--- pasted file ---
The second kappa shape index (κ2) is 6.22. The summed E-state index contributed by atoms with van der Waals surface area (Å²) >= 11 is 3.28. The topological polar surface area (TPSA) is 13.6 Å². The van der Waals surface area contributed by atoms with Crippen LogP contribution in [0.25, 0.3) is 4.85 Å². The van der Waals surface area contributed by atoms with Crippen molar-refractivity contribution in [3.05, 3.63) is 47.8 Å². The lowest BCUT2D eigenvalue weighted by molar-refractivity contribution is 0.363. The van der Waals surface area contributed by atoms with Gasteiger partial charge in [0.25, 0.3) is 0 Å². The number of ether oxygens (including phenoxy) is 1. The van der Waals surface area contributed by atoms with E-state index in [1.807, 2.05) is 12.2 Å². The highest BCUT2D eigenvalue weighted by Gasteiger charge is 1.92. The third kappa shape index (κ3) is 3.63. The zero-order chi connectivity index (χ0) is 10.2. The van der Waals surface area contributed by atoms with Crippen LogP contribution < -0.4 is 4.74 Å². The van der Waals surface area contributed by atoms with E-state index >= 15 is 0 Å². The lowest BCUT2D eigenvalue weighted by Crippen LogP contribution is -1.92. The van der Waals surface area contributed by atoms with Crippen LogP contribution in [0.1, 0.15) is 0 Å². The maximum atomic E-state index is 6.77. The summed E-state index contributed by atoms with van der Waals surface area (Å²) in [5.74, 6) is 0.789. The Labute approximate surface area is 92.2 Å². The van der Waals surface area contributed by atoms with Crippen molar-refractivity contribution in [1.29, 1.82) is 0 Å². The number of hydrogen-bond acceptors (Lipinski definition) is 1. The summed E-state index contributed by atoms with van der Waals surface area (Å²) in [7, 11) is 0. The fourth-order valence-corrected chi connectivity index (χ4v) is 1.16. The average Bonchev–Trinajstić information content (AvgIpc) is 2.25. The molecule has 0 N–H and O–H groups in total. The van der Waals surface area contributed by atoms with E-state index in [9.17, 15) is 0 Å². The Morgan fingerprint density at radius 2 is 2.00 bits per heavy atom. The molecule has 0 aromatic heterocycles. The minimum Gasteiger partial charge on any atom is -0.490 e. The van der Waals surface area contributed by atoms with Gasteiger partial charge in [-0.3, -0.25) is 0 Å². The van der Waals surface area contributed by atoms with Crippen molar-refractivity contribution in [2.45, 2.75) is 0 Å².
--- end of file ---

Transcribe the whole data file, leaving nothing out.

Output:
The second kappa shape index (κ2) is 6.22. The summed E-state index contributed by atoms with van der Waals surface area (Å²) >= 11 is 3.28. The topological polar surface area (TPSA) is 13.6 Å². The van der Waals surface area contributed by atoms with Crippen LogP contribution in [0.25, 0.3) is 4.85 Å². The van der Waals surface area contributed by atoms with Crippen molar-refractivity contribution in [3.05, 3.63) is 47.8 Å². The lowest BCUT2D eigenvalue weighted by molar-refractivity contribution is 0.363. The van der Waals surface area contributed by atoms with Gasteiger partial charge in [0.25, 0.3) is 0 Å². The number of ether oxygens (including phenoxy) is 1. The van der Waals surface area contributed by atoms with E-state index in [1.807, 2.05) is 12.2 Å². The highest BCUT2D eigenvalue weighted by Gasteiger charge is 1.92. The third kappa shape index (κ3) is 3.63. The zero-order chi connectivity index (χ0) is 10.2. The van der Waals surface area contributed by atoms with Crippen LogP contribution < -0.4 is 4.74 Å². The van der Waals surface area contributed by atoms with E-state index >= 15 is 0 Å². The lowest BCUT2D eigenvalue weighted by Crippen LogP contribution is -1.92. The van der Waals surface area contributed by atoms with Crippen LogP contribution in [0.1, 0.15) is 0 Å². The maximum atomic E-state index is 6.77. The summed E-state index contributed by atoms with van der Waals surface area (Å²) in [5.74, 6) is 0.789. The Labute approximate surface area is 92.2 Å². The van der Waals surface area contributed by atoms with Crippen molar-refractivity contribution in [1.29, 1.82) is 0 Å². The number of hydrogen-bond acceptors (Lipinski definition) is 1. The summed E-state index contributed by atoms with van der Waals surface area (Å²) in [7, 11) is 0. The fourth-order valence-corrected chi connectivity index (χ4v) is 1.16. The average Bonchev–Trinajstić information content (AvgIpc) is 2.25. The molecule has 0 N–H and O–H groups in total. The van der Waals surface area contributed by atoms with E-state index in [9.17, 15) is 0 Å². The Morgan fingerprint density at radius 2 is 2.00 bits per heavy atom. The molecule has 0 aromatic heterocycles. The minimum Gasteiger partial charge on any atom is -0.490 e. The van der Waals surface area contributed by atoms with Gasteiger partial charge in [-0.3, -0.25) is 0 Å². The van der Waals surface area contributed by atoms with Crippen molar-refractivity contribution in [2.45, 2.75) is 0 Å².